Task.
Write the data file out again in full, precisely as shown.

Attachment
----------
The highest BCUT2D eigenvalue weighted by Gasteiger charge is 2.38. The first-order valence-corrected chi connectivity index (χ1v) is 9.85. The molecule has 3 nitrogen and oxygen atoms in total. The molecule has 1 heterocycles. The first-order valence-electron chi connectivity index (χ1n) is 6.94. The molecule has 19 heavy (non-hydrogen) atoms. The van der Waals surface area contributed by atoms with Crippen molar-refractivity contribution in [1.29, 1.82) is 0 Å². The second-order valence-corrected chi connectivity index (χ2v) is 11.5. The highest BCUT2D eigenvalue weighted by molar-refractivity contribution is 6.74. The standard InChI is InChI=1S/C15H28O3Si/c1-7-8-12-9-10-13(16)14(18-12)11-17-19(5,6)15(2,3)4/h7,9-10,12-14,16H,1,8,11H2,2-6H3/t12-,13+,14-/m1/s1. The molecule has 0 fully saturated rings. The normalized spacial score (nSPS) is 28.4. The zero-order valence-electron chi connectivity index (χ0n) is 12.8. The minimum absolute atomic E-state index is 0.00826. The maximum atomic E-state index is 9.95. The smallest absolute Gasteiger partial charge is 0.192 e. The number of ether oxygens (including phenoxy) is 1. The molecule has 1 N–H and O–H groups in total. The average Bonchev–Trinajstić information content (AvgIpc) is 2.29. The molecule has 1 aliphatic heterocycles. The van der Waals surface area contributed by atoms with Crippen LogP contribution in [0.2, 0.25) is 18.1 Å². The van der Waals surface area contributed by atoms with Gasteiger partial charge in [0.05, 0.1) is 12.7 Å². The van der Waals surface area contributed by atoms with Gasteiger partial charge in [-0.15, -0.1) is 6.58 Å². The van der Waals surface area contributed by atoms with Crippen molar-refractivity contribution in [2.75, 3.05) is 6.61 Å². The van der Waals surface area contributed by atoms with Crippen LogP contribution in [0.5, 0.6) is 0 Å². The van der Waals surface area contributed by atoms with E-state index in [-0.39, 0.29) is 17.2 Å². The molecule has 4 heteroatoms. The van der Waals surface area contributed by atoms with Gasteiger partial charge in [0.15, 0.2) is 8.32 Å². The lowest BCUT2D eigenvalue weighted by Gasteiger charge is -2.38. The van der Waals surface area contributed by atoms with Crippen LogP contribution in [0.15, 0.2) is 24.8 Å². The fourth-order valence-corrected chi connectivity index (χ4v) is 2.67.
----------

The highest BCUT2D eigenvalue weighted by Gasteiger charge is 2.38. The first-order valence-corrected chi connectivity index (χ1v) is 9.85. The molecule has 3 nitrogen and oxygen atoms in total. The molecule has 1 heterocycles. The first-order valence-electron chi connectivity index (χ1n) is 6.94. The molecule has 19 heavy (non-hydrogen) atoms. The van der Waals surface area contributed by atoms with Crippen molar-refractivity contribution in [1.29, 1.82) is 0 Å². The second-order valence-corrected chi connectivity index (χ2v) is 11.5. The highest BCUT2D eigenvalue weighted by molar-refractivity contribution is 6.74. The standard InChI is InChI=1S/C15H28O3Si/c1-7-8-12-9-10-13(16)14(18-12)11-17-19(5,6)15(2,3)4/h7,9-10,12-14,16H,1,8,11H2,2-6H3/t12-,13+,14-/m1/s1. The molecule has 0 fully saturated rings. The normalized spacial score (nSPS) is 28.4. The zero-order valence-electron chi connectivity index (χ0n) is 12.8. The minimum absolute atomic E-state index is 0.00826. The maximum atomic E-state index is 9.95. The smallest absolute Gasteiger partial charge is 0.192 e. The number of ether oxygens (including phenoxy) is 1. The molecule has 1 N–H and O–H groups in total. The average Bonchev–Trinajstić information content (AvgIpc) is 2.29. The molecule has 1 aliphatic heterocycles. The van der Waals surface area contributed by atoms with Crippen LogP contribution in [0.2, 0.25) is 18.1 Å². The van der Waals surface area contributed by atoms with Gasteiger partial charge in [0.05, 0.1) is 12.7 Å². The van der Waals surface area contributed by atoms with Gasteiger partial charge in [-0.15, -0.1) is 6.58 Å². The van der Waals surface area contributed by atoms with Crippen molar-refractivity contribution in [2.75, 3.05) is 6.61 Å². The van der Waals surface area contributed by atoms with Crippen LogP contribution in [0.5, 0.6) is 0 Å². The van der Waals surface area contributed by atoms with E-state index in [-0.39, 0.29) is 17.2 Å². The molecule has 4 heteroatoms. The van der Waals surface area contributed by atoms with Gasteiger partial charge in [0.15, 0.2) is 8.32 Å². The lowest BCUT2D eigenvalue weighted by Gasteiger charge is -2.38. The van der Waals surface area contributed by atoms with Crippen LogP contribution in [0.15, 0.2) is 24.8 Å². The fourth-order valence-corrected chi connectivity index (χ4v) is 2.67.